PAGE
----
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Google Targets Amazon, IBM, Microsoft with Broader Cloud Platform

After more than a year in preview, Google has finally made its Google Compute Engine (GCE) Generally Available (GA). The GA release also comes with a 10 percent price cut for standard instances and a guaranteed uptime of 99.95 percent.

The announcement, which appears in a blog post by Ari Balogh, vice president of storage infrastructure products at Google, pits Google against the likes of Amazon, IBM and Microsoft for a share of the public cloud computing market.

Google’s Compute Engine

While Google has been offering its Platform-as-a-Service (PaaS) since 2008, it only launched GCE, which offers Infrastructure-as-a-Service, last year. With GA, Google is offering a range of new features, including bigger instance types as well as wider support for Linux, like SELinux for improved security, or CoreOS. For the moment, however, it does not support Microsoft’s Windows operating system.

It is also offering live migration of virtual servers during scheduled maintenance. According to Balogh this will include automatic restart in the event of a failure:

We’re introducing transparent maintenance that combines software and data center innovations with live migration technology to perform proactive maintenance while your virtual machines keep running. You now get all the benefits of regular updates and proactive maintenance without the downtime and reboots typically required."

The restart will only take a few minutes, he wrote, and while this feature already available in the US, other regions will get it in coming months. What this means is that if Google has to carry out maintenance on GCE servers, it will move the jobs to other servers so that users don’t experience performance problems or, even worse, service downtime.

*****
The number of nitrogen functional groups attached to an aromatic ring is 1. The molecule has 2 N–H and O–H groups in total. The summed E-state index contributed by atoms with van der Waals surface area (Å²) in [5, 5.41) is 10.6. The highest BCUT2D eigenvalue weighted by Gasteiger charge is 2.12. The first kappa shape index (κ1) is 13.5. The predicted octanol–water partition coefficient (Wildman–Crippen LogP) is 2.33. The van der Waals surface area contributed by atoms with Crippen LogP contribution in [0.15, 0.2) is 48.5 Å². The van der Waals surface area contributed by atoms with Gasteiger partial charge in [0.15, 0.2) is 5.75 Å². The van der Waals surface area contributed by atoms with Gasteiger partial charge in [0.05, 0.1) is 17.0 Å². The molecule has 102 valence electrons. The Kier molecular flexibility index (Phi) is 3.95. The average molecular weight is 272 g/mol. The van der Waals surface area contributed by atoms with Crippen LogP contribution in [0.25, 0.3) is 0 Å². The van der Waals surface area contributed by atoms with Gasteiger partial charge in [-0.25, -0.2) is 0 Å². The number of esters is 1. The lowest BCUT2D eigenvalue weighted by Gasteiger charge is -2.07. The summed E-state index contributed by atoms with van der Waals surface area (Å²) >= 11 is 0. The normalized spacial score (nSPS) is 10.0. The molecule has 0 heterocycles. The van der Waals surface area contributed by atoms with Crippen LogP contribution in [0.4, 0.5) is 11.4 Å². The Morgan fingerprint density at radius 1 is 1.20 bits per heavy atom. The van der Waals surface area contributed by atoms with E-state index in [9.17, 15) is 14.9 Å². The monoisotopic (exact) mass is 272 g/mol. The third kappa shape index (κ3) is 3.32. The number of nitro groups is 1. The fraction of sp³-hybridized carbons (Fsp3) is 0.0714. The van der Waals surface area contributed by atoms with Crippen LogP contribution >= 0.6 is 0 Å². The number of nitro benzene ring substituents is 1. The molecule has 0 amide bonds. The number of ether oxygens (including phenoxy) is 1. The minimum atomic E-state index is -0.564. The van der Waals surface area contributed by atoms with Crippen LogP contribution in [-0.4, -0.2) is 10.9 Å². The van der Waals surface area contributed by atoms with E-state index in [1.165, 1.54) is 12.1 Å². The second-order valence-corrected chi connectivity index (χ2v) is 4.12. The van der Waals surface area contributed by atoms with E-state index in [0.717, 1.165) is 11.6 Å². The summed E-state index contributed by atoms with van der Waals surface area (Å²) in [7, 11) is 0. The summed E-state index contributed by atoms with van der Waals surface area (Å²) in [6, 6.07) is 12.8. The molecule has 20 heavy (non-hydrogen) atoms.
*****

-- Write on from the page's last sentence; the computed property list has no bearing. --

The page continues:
Google’s Market Position

Although GCE is only being made generally available today, it has already attracted a number of heavy hitters in preview.

According to Balogh, companies like Snapchat, CoolaData, Mendelics, Evite and Wix have already built complex systems on GCE, while partners like Red Hat, SUSE and Scalr have joined the Cloud Platform Partner Program, with new integrations for Compute Engine.

The question is whether it can make any inroads into a market dominated by Amazon Web Services (AWS), which offers considerably more services than GCE.

Gartner analyst Lydia Leong said no, at least not for the moment. AWS is the top dog in this space with Microsoft Azure the “up-and-coming competitor,” largely because of its deep association with business customers, she explained.

However, there is a place for GCE in the market, particularly for those companies that are working natively in the cloud. Google’s main problem, she said, will be “trust, track record and an enterprise-friendly way" of doing business. She added:

It is now at the point where it is a viable alternative to AWS for organizations that are looking to do cloud-native applications, whether they are start-ups or long-established companies. I think the GA of GCE is a demarcation of market eras — we’re now moving into a second phase of this market, and things only get more interesting from here onwards.”

What happens in the short term is anyone’s guess. However, the long term prospects are for the ongoing development of this market as the big vendors fight over public and private sector contracts to provide cloud computing services.

For the moment though, Google is trailing the pack and is likely to continue to do so until such a point as it offers support for Microsoft’s Windows operating system, which limits the applications customers can run on its servers. This, however, is likely to change sooner rather than later.

 
 
 
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